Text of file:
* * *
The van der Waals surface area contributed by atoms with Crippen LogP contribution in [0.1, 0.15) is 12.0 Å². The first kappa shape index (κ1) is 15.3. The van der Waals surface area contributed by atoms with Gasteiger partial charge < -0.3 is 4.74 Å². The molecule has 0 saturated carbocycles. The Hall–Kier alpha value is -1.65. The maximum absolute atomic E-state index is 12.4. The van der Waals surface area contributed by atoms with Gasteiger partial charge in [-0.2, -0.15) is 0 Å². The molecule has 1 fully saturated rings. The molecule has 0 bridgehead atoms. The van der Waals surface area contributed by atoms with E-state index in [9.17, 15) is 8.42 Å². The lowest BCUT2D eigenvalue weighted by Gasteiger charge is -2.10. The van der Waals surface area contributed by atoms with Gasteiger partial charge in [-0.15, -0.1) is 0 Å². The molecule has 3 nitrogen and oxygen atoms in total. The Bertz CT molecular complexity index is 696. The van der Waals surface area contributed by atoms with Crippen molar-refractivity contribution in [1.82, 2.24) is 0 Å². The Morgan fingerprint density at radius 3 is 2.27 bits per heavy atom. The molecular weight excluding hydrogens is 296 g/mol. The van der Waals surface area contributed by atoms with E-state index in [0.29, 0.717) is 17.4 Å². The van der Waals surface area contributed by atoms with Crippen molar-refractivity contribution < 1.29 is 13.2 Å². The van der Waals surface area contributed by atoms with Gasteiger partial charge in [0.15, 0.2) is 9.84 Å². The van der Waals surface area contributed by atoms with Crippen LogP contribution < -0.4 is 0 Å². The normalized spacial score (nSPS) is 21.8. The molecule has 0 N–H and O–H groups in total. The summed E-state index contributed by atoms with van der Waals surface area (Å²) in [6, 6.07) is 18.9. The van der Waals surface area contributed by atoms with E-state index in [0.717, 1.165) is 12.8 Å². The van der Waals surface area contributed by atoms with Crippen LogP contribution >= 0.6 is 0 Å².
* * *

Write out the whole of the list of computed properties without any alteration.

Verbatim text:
The van der Waals surface area contributed by atoms with Crippen LogP contribution in [0.1, 0.15) is 12.0 Å². The first kappa shape index (κ1) is 15.3. The van der Waals surface area contributed by atoms with Gasteiger partial charge < -0.3 is 4.74 Å². The molecule has 0 saturated carbocycles. The Hall–Kier alpha value is -1.65. The maximum absolute atomic E-state index is 12.4. The van der Waals surface area contributed by atoms with Gasteiger partial charge in [-0.2, -0.15) is 0 Å². The molecule has 1 fully saturated rings. The molecule has 0 bridgehead atoms. The van der Waals surface area contributed by atoms with E-state index in [9.17, 15) is 8.42 Å². The lowest BCUT2D eigenvalue weighted by Gasteiger charge is -2.10. The van der Waals surface area contributed by atoms with Gasteiger partial charge in [-0.15, -0.1) is 0 Å². The molecule has 3 nitrogen and oxygen atoms in total. The Bertz CT molecular complexity index is 696. The van der Waals surface area contributed by atoms with Crippen molar-refractivity contribution in [1.82, 2.24) is 0 Å². The Morgan fingerprint density at radius 3 is 2.27 bits per heavy atom. The molecular weight excluding hydrogens is 296 g/mol. The van der Waals surface area contributed by atoms with E-state index in [0.29, 0.717) is 17.4 Å². The van der Waals surface area contributed by atoms with Crippen molar-refractivity contribution < 1.29 is 13.2 Å². The van der Waals surface area contributed by atoms with Gasteiger partial charge in [0.15, 0.2) is 9.84 Å². The van der Waals surface area contributed by atoms with Crippen LogP contribution < -0.4 is 0 Å². The normalized spacial score (nSPS) is 21.8. The molecule has 0 N–H and O–H groups in total. The summed E-state index contributed by atoms with van der Waals surface area (Å²) in [6, 6.07) is 18.9. The van der Waals surface area contributed by atoms with E-state index in [0.717, 1.165) is 12.8 Å². The van der Waals surface area contributed by atoms with Crippen LogP contribution >= 0.6 is 0 Å².